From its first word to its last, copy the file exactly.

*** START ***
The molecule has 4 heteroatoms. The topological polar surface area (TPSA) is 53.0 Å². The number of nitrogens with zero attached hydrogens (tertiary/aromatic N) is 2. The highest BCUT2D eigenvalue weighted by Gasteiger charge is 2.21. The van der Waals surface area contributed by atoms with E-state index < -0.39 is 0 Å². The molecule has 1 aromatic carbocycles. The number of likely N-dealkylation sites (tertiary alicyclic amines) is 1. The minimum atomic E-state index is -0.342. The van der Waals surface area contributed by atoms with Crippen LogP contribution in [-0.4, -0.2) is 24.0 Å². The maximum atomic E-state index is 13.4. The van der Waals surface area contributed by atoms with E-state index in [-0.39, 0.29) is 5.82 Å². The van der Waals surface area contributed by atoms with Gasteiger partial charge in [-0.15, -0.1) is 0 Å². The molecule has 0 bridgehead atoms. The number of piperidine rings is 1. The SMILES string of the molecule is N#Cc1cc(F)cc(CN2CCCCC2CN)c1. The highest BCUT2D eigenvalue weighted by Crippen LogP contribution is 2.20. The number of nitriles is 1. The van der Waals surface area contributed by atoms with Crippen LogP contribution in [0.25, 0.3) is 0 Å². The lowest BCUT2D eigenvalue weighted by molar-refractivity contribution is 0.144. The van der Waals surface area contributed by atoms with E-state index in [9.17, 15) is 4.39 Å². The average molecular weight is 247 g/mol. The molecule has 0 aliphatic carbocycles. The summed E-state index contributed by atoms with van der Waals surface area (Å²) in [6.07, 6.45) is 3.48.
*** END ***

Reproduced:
The molecule has 4 heteroatoms. The topological polar surface area (TPSA) is 53.0 Å². The number of nitrogens with zero attached hydrogens (tertiary/aromatic N) is 2. The highest BCUT2D eigenvalue weighted by Gasteiger charge is 2.21. The van der Waals surface area contributed by atoms with E-state index < -0.39 is 0 Å². The molecule has 1 aromatic carbocycles. The number of likely N-dealkylation sites (tertiary alicyclic amines) is 1. The minimum atomic E-state index is -0.342. The van der Waals surface area contributed by atoms with Crippen LogP contribution in [-0.4, -0.2) is 24.0 Å². The maximum atomic E-state index is 13.4. The van der Waals surface area contributed by atoms with E-state index in [-0.39, 0.29) is 5.82 Å². The van der Waals surface area contributed by atoms with Gasteiger partial charge in [-0.15, -0.1) is 0 Å². The molecule has 0 bridgehead atoms. The number of piperidine rings is 1. The SMILES string of the molecule is N#Cc1cc(F)cc(CN2CCCCC2CN)c1. The highest BCUT2D eigenvalue weighted by Crippen LogP contribution is 2.20. The number of nitriles is 1. The van der Waals surface area contributed by atoms with Crippen LogP contribution in [0.25, 0.3) is 0 Å². The lowest BCUT2D eigenvalue weighted by molar-refractivity contribution is 0.144. The van der Waals surface area contributed by atoms with E-state index in [9.17, 15) is 4.39 Å². The average molecular weight is 247 g/mol. The molecule has 0 aliphatic carbocycles. The summed E-state index contributed by atoms with van der Waals surface area (Å²) in [6.07, 6.45) is 3.48.